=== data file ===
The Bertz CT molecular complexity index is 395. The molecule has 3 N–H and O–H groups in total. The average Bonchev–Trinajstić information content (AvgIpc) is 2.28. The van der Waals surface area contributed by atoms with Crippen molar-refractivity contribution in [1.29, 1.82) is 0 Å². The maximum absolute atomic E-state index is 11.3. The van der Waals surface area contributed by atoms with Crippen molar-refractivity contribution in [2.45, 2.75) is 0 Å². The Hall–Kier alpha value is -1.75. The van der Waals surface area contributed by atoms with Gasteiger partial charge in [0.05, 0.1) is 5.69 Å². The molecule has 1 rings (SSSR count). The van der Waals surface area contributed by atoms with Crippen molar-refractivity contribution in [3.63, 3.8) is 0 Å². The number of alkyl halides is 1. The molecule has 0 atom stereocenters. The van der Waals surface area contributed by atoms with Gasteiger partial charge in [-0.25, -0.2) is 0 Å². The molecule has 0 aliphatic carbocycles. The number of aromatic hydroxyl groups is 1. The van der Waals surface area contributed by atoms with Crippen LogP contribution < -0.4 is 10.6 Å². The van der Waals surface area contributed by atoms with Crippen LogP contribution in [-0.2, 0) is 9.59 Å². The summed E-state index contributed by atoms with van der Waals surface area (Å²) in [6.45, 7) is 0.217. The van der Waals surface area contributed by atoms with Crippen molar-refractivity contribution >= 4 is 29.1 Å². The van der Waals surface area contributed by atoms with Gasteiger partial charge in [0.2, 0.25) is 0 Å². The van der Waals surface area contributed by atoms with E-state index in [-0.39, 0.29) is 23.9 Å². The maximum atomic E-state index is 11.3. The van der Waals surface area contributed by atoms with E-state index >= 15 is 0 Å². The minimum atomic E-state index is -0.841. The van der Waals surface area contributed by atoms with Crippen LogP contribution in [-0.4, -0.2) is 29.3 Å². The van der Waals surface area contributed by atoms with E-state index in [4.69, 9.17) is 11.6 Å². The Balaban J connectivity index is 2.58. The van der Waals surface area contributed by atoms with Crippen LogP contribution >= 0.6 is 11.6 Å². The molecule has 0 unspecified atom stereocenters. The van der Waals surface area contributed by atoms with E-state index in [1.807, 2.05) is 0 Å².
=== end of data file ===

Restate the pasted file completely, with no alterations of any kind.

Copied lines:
The Bertz CT molecular complexity index is 395. The molecule has 3 N–H and O–H groups in total. The average Bonchev–Trinajstić information content (AvgIpc) is 2.28. The van der Waals surface area contributed by atoms with Crippen molar-refractivity contribution in [1.29, 1.82) is 0 Å². The maximum absolute atomic E-state index is 11.3. The van der Waals surface area contributed by atoms with Crippen molar-refractivity contribution in [2.45, 2.75) is 0 Å². The Hall–Kier alpha value is -1.75. The van der Waals surface area contributed by atoms with Gasteiger partial charge in [0.05, 0.1) is 5.69 Å². The molecule has 1 rings (SSSR count). The van der Waals surface area contributed by atoms with Crippen molar-refractivity contribution in [3.63, 3.8) is 0 Å². The number of alkyl halides is 1. The molecule has 0 atom stereocenters. The van der Waals surface area contributed by atoms with Gasteiger partial charge in [-0.25, -0.2) is 0 Å². The molecule has 0 aliphatic carbocycles. The number of aromatic hydroxyl groups is 1. The van der Waals surface area contributed by atoms with Crippen LogP contribution < -0.4 is 10.6 Å². The van der Waals surface area contributed by atoms with Crippen LogP contribution in [-0.2, 0) is 9.59 Å². The summed E-state index contributed by atoms with van der Waals surface area (Å²) in [6.45, 7) is 0.217. The van der Waals surface area contributed by atoms with Crippen molar-refractivity contribution >= 4 is 29.1 Å². The van der Waals surface area contributed by atoms with Gasteiger partial charge in [0.2, 0.25) is 0 Å². The van der Waals surface area contributed by atoms with E-state index in [-0.39, 0.29) is 23.9 Å². The maximum atomic E-state index is 11.3. The van der Waals surface area contributed by atoms with E-state index >= 15 is 0 Å². The minimum atomic E-state index is -0.841. The van der Waals surface area contributed by atoms with Crippen LogP contribution in [-0.4, -0.2) is 29.3 Å². The van der Waals surface area contributed by atoms with E-state index in [4.69, 9.17) is 11.6 Å². The Balaban J connectivity index is 2.58. The van der Waals surface area contributed by atoms with Crippen LogP contribution >= 0.6 is 11.6 Å². The molecule has 0 unspecified atom stereocenters. The van der Waals surface area contributed by atoms with E-state index in [1.807, 2.05) is 0 Å².